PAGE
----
Sardinia has five ferry ports spread across the island, the most popular of which being Olbia in the north, Arbatax in the east, and Cagliari in the south. Ferries most often run during the high season in summer, but are available year-round.
January is a wholesome start to the year for Sardinia, with a number of festivals and events on the agenda that its visitors can share in engaging with to deepen their understanding of the island’s long-standing culture and traditions. Below, we’ve picked our favourites in hopes of giving you some inspiration for things to do in Sardinia during your next visit in January:
The festival of Saint Sebastian is celebrated at the end of January, from the 18th until the 19th. The saint was a Christian from the early church who served as a guard for the Roman emperor Diocletian. He was ordered to be executed by arrows because he converted his comrade Roman soldiers to Christianity.
Left for dead, the saint was said to have been nursed by a widow, and after making a full recovery, gave himself to the Diocletian, which subsequently led to his demise as he was beaten to death. However, locals in the town of Cuglieri believe that he was actually burned to death. This gained him his nickname as the saint that was martyred twice.
Now, bonfires are lit during these dates in honour of the saint. The local basilica is also adorned with laurels decorated with local oranges.
The Carnival of Mamoiada is an ancient folk festival that is one of the oldest in Sardinia’s history. It originated in the small town of Mamoiada in Sardinia’s mountainous inland and celebrates the island’s archaic traditions. The celebration occurs in January every year.
The symbols of the celebrations are the Mamuthones and the Issohadores, who dress in black masks, dark sheepskins, and bells, as well as red jackets, white masks, and light-coloured clothing, respectively.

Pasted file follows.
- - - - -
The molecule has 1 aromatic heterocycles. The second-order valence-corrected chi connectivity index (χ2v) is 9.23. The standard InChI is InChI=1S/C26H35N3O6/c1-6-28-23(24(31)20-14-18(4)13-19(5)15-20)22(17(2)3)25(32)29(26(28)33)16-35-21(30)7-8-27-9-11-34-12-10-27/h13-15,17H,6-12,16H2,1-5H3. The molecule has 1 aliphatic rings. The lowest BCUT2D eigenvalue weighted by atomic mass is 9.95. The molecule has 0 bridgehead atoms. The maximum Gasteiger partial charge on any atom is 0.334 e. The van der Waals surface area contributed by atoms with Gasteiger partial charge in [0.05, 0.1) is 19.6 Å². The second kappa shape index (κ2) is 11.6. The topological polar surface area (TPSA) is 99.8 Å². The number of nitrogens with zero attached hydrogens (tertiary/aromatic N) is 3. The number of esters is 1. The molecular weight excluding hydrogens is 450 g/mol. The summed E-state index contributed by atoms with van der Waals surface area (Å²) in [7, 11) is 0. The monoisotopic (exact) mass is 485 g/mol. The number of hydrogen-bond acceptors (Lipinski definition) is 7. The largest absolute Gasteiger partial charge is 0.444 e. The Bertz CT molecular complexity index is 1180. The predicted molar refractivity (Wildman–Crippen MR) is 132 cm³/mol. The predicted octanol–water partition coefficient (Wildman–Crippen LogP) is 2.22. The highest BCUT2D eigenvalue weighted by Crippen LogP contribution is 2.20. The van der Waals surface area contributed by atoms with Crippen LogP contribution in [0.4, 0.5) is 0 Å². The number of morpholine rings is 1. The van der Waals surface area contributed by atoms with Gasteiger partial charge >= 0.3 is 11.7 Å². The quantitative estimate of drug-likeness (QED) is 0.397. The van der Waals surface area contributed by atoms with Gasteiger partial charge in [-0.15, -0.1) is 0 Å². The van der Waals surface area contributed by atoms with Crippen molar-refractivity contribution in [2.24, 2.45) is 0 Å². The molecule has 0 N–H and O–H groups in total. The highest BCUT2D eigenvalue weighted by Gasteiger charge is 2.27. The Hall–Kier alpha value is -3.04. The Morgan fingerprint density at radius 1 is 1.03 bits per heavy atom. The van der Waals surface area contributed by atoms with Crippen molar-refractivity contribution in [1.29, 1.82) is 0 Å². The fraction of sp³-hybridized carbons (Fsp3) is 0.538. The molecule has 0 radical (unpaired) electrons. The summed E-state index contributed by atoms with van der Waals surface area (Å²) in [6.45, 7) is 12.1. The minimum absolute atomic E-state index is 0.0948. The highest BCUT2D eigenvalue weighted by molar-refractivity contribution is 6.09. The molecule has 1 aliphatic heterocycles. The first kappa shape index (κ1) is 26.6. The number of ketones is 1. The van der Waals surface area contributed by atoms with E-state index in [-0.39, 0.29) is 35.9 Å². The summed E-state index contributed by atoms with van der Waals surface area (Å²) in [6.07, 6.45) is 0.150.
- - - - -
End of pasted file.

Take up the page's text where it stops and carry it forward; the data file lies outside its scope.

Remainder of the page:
The issohadores lead the mamuthones in a procession, differing in the way they both look and move, but harmonic in their performance in the ceremony. The mamuthones purpose is to wake up nature and repel evil, whilst the issohadores’ aim is to grab young women with laces, symbolising good luck and health, as well as local authority figures to wish them a bountiful year ahead.
The dance and parade last several hours, with locals dressing in traditional attire and sharing local sweets.
Translating to ‘New Year’s in Alghero’, the New Year’s celebrations in the famed Sardinian city of Alghero is one of the most important, and highly anticipated, events of the year.
Alghero is a historic city on the northwest coast of Sardinia. Protected by its ancient walls, its beautiful cobbled streets and bustling promenade erupt during the city’s New Year celebrations. Commencing the night of the 31st of December, the celebrations do not stop when the clock strikes 12, with many bars and eateries open until the sun rises for a full night of celebrations!
You’ll find the locals celebrating the dawn of a new year by writing a list of good intentions whilst looking out to sea, dancing the night away, or attending fantastic concerts in the Old Town’s piazzas with friends and family. Stick around for the amazing firework display set over the harbour to get your new year off to the perfect start.
There are plenty of options for things to do in Sardinia during January that can make the most of the winter season. We’ve suggested some of our favourites that best showcase the island’s natural beauty and varied history:
The ski season in Sardinia extends from December until March, with the milder inland temperatures creating the prime conditions for snow in the winter months, making the island an unsuspecting ski destination for winter sports lovers.
The ski area in Sardinia is found across the regions of Desulo, Fonni, and Villagrande Strisaili, with the main ski slope located on Bruncu Spina – Sardinia’s second highest mountain with 3.3km of slopes.